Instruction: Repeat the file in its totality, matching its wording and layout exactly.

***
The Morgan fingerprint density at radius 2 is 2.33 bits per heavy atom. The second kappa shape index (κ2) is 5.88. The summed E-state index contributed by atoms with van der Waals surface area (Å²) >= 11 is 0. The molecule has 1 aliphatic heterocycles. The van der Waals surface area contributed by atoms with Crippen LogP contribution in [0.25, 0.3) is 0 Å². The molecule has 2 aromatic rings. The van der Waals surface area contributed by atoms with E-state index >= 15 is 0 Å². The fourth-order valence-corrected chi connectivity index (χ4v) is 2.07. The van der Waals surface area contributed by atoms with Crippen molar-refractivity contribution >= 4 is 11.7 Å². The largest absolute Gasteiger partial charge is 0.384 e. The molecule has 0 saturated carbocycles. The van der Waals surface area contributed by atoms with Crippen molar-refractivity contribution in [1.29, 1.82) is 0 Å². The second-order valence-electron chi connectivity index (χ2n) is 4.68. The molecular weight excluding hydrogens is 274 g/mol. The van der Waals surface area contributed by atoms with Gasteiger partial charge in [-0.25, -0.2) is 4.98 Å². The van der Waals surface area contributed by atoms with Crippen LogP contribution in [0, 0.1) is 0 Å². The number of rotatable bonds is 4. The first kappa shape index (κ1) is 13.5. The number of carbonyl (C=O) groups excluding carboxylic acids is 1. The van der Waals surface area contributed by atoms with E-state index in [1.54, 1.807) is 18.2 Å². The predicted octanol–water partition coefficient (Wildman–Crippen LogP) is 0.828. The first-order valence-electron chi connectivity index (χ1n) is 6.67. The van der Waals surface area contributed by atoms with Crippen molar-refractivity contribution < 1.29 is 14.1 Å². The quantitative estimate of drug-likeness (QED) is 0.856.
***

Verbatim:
The Morgan fingerprint density at radius 2 is 2.33 bits per heavy atom. The second kappa shape index (κ2) is 5.88. The summed E-state index contributed by atoms with van der Waals surface area (Å²) >= 11 is 0. The molecule has 1 aliphatic heterocycles. The van der Waals surface area contributed by atoms with Crippen LogP contribution in [0.25, 0.3) is 0 Å². The molecule has 2 aromatic rings. The van der Waals surface area contributed by atoms with E-state index >= 15 is 0 Å². The fourth-order valence-corrected chi connectivity index (χ4v) is 2.07. The van der Waals surface area contributed by atoms with Crippen molar-refractivity contribution >= 4 is 11.7 Å². The largest absolute Gasteiger partial charge is 0.384 e. The molecule has 0 saturated carbocycles. The van der Waals surface area contributed by atoms with Crippen molar-refractivity contribution in [1.29, 1.82) is 0 Å². The second-order valence-electron chi connectivity index (χ2n) is 4.68. The molecular weight excluding hydrogens is 274 g/mol. The van der Waals surface area contributed by atoms with Gasteiger partial charge in [-0.25, -0.2) is 4.98 Å². The van der Waals surface area contributed by atoms with Crippen LogP contribution in [0, 0.1) is 0 Å². The number of rotatable bonds is 4. The first kappa shape index (κ1) is 13.5. The number of carbonyl (C=O) groups excluding carboxylic acids is 1. The van der Waals surface area contributed by atoms with E-state index in [1.54, 1.807) is 18.2 Å². The predicted octanol–water partition coefficient (Wildman–Crippen LogP) is 0.828. The first-order valence-electron chi connectivity index (χ1n) is 6.67. The van der Waals surface area contributed by atoms with Crippen molar-refractivity contribution < 1.29 is 14.1 Å². The quantitative estimate of drug-likeness (QED) is 0.856.